These modest requirements can be met with a basic, internally driven, magnetic buzzer such as the ASI09N27M-05Q from Mallory Sonalert Products (Figure 2). This surface mount technology (SMT) device measures 8 × 9 millimeters (mm) and 5 mm high and operates from a single 3.0 to 7.0 volt supply (5 volts nominal). It delivers an audio tone of 2700 ±300 Hz with a sound pressure level of 80 dB at 10 centimeters (cm) when operating from the nominal supply voltage, while drawing 30 milliamps (mA).

Image of Mallory Sonalert ASI09N27M-05Q magnetic single-tone buzzerFigure 2: A magnetic single-tone buzzer such as the ASI09N27M-05Q with internal drive circuit is easy to use and is all that is needed in some simple medical device applications. (Image source:  Mallory Sonalert Products)

Due to its internal driver, there is no need for an external audio source or waveform. A gated DC voltage is all that is required for operation; even a low-end discrete transistor can be used to switch the voltage source and current. Though the unit operates at a fixed fundamental frequency, it can also create standard-acceptable harmonics (up to the fourth overtone) if it is housed in a suitably sized resonant enclosure.

Loudspeakers deliver tunes, melodies, spoken audio

Many types of medical electric equipment need to create more complicated tone sequences and melodies than a basic single-tone buzzer can provide; this also applies to non-mandated spoken word alarms. For these situations, a loudspeaker (or just “speaker”) can deliver sound having frequency components spanning some or most of the audio band—generally considered to be 20 Hz to 20 kilohertz (kHz)—with reasonable to very good fidelity and low distortion.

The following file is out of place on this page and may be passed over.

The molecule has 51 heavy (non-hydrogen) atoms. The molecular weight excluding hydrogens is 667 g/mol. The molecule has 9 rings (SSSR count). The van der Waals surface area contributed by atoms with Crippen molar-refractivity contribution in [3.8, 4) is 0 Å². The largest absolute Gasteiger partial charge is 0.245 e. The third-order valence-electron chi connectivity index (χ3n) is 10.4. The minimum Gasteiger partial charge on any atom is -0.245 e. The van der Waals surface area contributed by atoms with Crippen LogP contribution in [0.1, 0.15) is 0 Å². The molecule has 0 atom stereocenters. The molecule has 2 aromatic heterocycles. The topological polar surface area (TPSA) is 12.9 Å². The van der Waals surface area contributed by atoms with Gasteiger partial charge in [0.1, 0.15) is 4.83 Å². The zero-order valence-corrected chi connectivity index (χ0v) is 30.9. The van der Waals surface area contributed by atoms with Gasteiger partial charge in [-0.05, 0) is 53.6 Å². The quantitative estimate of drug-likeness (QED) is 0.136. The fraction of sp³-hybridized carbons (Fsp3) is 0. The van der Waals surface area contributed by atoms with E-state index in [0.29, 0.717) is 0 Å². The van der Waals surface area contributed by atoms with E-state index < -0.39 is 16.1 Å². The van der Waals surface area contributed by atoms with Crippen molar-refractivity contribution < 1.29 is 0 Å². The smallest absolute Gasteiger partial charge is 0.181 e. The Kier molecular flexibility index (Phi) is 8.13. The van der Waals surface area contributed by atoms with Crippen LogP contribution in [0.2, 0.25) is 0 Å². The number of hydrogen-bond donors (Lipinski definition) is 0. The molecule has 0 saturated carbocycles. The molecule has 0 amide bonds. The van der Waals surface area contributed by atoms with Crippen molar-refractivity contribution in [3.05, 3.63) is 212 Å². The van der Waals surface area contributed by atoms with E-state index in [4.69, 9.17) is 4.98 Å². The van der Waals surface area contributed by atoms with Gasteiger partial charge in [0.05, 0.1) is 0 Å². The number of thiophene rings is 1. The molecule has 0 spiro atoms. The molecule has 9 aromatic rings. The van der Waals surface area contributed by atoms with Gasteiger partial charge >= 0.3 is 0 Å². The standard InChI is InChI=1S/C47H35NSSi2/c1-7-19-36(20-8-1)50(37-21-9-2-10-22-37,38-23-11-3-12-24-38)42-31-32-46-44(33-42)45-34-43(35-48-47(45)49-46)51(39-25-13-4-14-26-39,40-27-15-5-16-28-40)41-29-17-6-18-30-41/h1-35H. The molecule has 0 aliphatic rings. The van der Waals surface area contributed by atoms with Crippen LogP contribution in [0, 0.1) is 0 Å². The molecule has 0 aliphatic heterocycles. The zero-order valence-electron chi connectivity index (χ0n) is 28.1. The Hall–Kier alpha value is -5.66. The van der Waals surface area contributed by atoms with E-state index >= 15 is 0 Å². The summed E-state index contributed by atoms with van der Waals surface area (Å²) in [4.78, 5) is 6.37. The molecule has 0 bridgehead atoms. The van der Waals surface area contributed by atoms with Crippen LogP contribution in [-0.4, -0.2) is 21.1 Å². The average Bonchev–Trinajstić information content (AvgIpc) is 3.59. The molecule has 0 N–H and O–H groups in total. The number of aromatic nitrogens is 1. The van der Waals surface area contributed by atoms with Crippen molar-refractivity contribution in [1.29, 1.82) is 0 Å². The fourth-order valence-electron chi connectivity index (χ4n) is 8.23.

The sound pressure level (SPL) that these speakers deliver is a function of the frequency, the speaker efficiency, and the level of the drive signal level. Speakers are available in a wide range of styles, with different sizes, frequency response curves, packaging, connections, and ruggedness ratings; nearly all have either a 4 ohm (Ω) or 8 Ω nominal impedance.

For example, the general purpose AS02008MR-5-R speaker from PUI Audio is an 8 Ω speaker with a 500 milliwatt (mW) power rating (800 mW maximum), which delivers up to 86 dB SPL at the nominal power level (Figure 3). Its 3 dB bandwidth of 500 Hz to 4 kHz (at 5% total harmonic distortion (THD)) covers the part of the spoken word audio band needed for intelligibility. The small, thin-profile speaker has a diameter of 20 mm, a height of 3.80 mm, and weighs 2.4 grams. It uses polyethylene terephthalate (PET) for the cone material, along with powerful NdFeB magnets to achieve this performance in a small, light package.

Image of PUI Audio general purpose AS02008MR-5-R speakerFigure 3: The general purpose AS02008MR-5-R speaker is a small, slim-profile speaker that can provide the loudness and bandwidth needed for understanding spoken word alarms and messages. (Image source: PUI Audio)

For applications that need higher fidelity and enhanced frequency response, the PUI Audio AS03208MS-3-R is an 8 Ω general purpose speaker that can handle up to 3 watts over the frequency range of 200 Hz to 20 kHz (90% of the audio band) and deliver up to 85 dB SPL (Figure 4).

Graph of PUI Audio AS03208MS-3-R 8 Ω speakerFigure 4: For higher fidelity, the AS03208MS-3-R 8 Ω speaker offers a response down to 200 Hz and up to 20 kHz. (Image source: PUI Audio)

It comes with a rubber cone surround and a square, non-resonant frame. The speaker face is IP65 rated so it is dust-tight and protected against water projected from a nozzle (although it is not totally waterproof)—a necessity in some medical environments (Figure 5).

Image of PUI Audio AS03208MS-3 speakerFigure 5: The AS03208MS-3 speaker includes a square frame and has a rubber surround for the cone to make it dust-tight and splash-resistant, per the IP65 standard. (Image source: PUI Audio)